Your Complete Guide to Choosing the Perfect Wedding Menu
Wedding
Planning

Your wedding is the biggest and most fabulous event you're ever likely to throw. The meal you serve at your reception should match the style and grandeur of the ceremony and keep with the overarching theme of the day.

Read on for advice about how to choose a wedding menu and how to learn about various types of food for wedding receptions. 

How Do I Pick a Menu for My Reception?

The first and most important rule of planning for an event as big as a wedding is to know your budget. Once you have an idea of how much you're willing you spend, you can start looking into ideas within that price bracket. Catering can be surprisingly costly, but wedding meal options are such an essential part of your big day, it's unlikely you'll be willing to compromise. A fantastic meal is often the icing on the wedding cake of a truly memorable marriage ceremony.

8oz Filet

How to Plan a Wedding Reception Menu

  1. Set the average spend per person you're willing to spend, based on how many people are attending the wedding

  2. Decide whether you're going to serve hors d'oeuvres, a plated meal, or a buffet

  3. Consult with your caterer or event manager about the latest food trends if you're stuck for ideas

  4. Find out about your guests’ dietary requirements 

  5. Make sure your beverage offerings complement your food menu

  6. Schedule a tasting with your caterer 

How Do Plated vs. Buffet Reception Menus Compare? 

Whether you decide to offer a buffet vs. plated wedding meal is dependent on your taste and your budget. Buffet style wedding meals tend to be cheaper than plated dinner weddings, and they're arguably more sociable, too. However, many people prefer the formality and tradition of a seated dinner.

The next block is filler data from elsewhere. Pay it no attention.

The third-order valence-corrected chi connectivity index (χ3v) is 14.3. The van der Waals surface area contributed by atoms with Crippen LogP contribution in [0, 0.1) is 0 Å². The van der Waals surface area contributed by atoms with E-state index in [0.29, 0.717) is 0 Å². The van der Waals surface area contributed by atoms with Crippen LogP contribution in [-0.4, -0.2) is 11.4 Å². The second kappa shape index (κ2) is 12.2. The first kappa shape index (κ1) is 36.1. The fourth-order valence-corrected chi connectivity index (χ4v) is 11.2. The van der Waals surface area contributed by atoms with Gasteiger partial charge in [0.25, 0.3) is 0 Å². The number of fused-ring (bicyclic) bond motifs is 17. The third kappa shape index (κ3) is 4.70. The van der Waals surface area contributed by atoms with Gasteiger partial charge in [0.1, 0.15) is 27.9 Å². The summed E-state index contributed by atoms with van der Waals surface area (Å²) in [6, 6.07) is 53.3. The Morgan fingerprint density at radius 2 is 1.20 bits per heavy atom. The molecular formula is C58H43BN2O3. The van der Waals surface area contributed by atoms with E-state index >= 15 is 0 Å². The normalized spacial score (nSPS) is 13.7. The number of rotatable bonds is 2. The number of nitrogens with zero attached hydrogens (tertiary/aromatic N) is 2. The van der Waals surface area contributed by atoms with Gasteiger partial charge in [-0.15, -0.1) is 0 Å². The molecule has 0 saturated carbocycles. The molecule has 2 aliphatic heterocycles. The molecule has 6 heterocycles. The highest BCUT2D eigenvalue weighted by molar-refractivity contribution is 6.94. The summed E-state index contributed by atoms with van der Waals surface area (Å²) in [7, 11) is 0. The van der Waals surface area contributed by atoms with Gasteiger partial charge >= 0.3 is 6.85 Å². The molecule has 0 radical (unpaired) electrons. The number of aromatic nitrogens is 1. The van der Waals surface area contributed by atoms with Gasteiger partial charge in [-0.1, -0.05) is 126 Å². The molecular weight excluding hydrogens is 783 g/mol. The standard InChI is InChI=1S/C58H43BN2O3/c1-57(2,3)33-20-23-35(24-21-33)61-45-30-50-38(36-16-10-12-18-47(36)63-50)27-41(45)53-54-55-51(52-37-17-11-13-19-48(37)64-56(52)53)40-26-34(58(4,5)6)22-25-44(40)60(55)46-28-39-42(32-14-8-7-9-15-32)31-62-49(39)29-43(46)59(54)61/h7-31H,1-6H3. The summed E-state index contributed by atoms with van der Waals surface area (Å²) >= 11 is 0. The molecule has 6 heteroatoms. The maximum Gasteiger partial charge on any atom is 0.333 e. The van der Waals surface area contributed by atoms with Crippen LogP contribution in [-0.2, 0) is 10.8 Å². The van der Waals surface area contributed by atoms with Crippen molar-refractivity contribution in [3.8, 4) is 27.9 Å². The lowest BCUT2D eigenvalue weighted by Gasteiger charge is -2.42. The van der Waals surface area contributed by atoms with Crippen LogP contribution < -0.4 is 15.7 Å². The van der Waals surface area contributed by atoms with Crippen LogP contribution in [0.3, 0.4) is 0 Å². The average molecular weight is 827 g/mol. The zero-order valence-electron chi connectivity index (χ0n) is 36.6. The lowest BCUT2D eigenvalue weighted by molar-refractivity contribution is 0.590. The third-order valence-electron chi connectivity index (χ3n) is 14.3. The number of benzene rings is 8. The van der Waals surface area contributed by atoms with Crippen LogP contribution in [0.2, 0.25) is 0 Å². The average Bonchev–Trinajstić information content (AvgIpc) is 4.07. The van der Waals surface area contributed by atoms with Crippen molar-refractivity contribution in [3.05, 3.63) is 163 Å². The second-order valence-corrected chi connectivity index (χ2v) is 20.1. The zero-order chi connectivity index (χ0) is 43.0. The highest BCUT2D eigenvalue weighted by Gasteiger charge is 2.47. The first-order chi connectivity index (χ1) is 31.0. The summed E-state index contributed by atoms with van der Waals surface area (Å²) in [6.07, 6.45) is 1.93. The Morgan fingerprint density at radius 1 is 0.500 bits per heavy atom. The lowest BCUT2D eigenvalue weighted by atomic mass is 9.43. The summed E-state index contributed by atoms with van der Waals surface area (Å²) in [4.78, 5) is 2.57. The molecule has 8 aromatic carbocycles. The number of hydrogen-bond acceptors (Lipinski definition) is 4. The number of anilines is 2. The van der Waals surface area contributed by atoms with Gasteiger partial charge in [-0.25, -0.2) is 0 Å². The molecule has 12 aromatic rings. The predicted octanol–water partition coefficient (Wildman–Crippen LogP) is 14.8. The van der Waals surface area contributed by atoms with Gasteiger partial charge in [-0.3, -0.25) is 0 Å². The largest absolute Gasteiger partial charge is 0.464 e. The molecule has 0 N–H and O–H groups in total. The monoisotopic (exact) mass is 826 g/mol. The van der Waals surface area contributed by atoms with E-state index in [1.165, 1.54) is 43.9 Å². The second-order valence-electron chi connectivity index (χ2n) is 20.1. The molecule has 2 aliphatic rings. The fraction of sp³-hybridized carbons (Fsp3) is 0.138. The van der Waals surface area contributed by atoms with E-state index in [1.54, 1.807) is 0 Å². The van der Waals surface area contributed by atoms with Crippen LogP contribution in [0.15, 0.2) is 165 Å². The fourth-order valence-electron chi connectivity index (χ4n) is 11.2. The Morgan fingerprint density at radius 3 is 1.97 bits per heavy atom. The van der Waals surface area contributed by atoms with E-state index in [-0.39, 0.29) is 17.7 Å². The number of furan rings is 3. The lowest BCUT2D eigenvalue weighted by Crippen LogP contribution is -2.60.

Think about how you'd like to set the tone of your big day — if you'd prefer a more casual party, a buffet-style wedding dinner will be ideal. 

Alfredo

What Is a Buffet Style Reception?

Buffets involve family-style dining where guests can help themselves to an array of you and your partner's favorite foods. Even though this is not the traditional style of wedding dinner service, you have a better chance of meeting all of your guest's dietary preferences. With a plated wedding dinner, guests will usually have two or three menu choices at most, but with a buffet-style wedding reception, you can give them more variety of both entrees and side dishes.  

What Are Some Traditional Wedding Reception Menu Ideas?

A traditional wedding reception menu includes a three-course to four-course plated meal where all guests sit around a table or several tables in a formal setting. This provides an opportunity for decorating the table and providing an extra element of delight for you and your guests.   

Formal Wedding Dinner Menus

Classic wedding food is extravagant and should reflect the splendor of the overall celebration you wish to have. Popular main meals for weddings often include visually-impressive fine dining favorites, such as filet mignon, lobster, rack of lamb and more.  

A Traditional Wedding Food Menu Example

To take some of the hard work off your hands, we've put together a couple of menu examples to provide inspiration for your big day. 

THREE-COURSE MEAL:

Starter: 

Smoked salmon platter with cherry balsamic chutney, egg, capers, horseradish cream sauce, pickled red onion, crackers & crostini

OR Italian bruschetta with vine ripe tomato, garlic, basil, extra virgin olive oil & crostini

Main:  

Filet mignon with wild mushroom demi-glace

OR Garlic & herb jumbo shrimp sautéed with fresh tomatoes, spinach & artichoke hearts in a garlic & herb butter sauce

Dessert:

New York-style cheesecake with a graham cracker crust and fresh berries

OR Flourless chocolate torte with whipped cream & wild berry coulis

BUFFET MEAL:

Choose 2 Entree Options:

Pesto Chicken with roasted garlic cream & marinated heirloom tomato

AND Sliced New York strip with garlic herb marinated with wild mushroom demi-glace.

Choose 3 Side Options:

Herb Roasted Potatoes

Bacon & Onion Roasted Brussels Sprouts

AND Vegetable Medley

Ask about hand-carved entree station options for your buffet to add to your guests’ dining experience.

Remember, chefs need to prepare this food en masse. Try and make it as simple as possible while retaining the necessary glamour. For the same reason, you should try and limit choices as much as possible. The bigger the menu, the bigger the cost — for service and food.